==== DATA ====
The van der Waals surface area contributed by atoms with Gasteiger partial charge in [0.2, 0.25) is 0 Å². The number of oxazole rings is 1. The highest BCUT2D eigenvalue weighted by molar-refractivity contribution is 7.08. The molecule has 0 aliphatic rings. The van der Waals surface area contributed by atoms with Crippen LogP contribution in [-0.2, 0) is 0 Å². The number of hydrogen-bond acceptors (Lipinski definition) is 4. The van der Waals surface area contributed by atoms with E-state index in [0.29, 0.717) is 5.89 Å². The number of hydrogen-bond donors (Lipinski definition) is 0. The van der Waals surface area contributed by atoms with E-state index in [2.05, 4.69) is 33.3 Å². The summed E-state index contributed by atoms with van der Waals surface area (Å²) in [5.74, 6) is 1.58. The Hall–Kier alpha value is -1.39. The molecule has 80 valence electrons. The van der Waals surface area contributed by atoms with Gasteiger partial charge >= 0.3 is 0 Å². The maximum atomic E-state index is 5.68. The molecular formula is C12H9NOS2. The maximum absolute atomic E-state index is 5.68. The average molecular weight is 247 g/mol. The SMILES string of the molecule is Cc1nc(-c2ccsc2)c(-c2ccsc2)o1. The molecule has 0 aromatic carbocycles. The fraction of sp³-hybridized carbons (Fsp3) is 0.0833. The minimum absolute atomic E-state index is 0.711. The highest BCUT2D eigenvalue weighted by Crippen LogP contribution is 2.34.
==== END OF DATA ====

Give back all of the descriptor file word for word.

The van der Waals surface area contributed by atoms with Gasteiger partial charge in [0.2, 0.25) is 0 Å². The number of oxazole rings is 1. The highest BCUT2D eigenvalue weighted by molar-refractivity contribution is 7.08. The molecule has 0 aliphatic rings. The van der Waals surface area contributed by atoms with Crippen LogP contribution in [-0.2, 0) is 0 Å². The number of hydrogen-bond acceptors (Lipinski definition) is 4. The van der Waals surface area contributed by atoms with E-state index in [0.29, 0.717) is 5.89 Å². The number of hydrogen-bond donors (Lipinski definition) is 0. The van der Waals surface area contributed by atoms with E-state index in [2.05, 4.69) is 33.3 Å². The summed E-state index contributed by atoms with van der Waals surface area (Å²) in [5.74, 6) is 1.58. The Hall–Kier alpha value is -1.39. The molecule has 80 valence electrons. The van der Waals surface area contributed by atoms with Gasteiger partial charge >= 0.3 is 0 Å². The maximum atomic E-state index is 5.68. The molecular formula is C12H9NOS2. The maximum absolute atomic E-state index is 5.68. The average molecular weight is 247 g/mol. The SMILES string of the molecule is Cc1nc(-c2ccsc2)c(-c2ccsc2)o1. The molecule has 0 aromatic carbocycles. The fraction of sp³-hybridized carbons (Fsp3) is 0.0833. The minimum absolute atomic E-state index is 0.711. The highest BCUT2D eigenvalue weighted by Crippen LogP contribution is 2.34.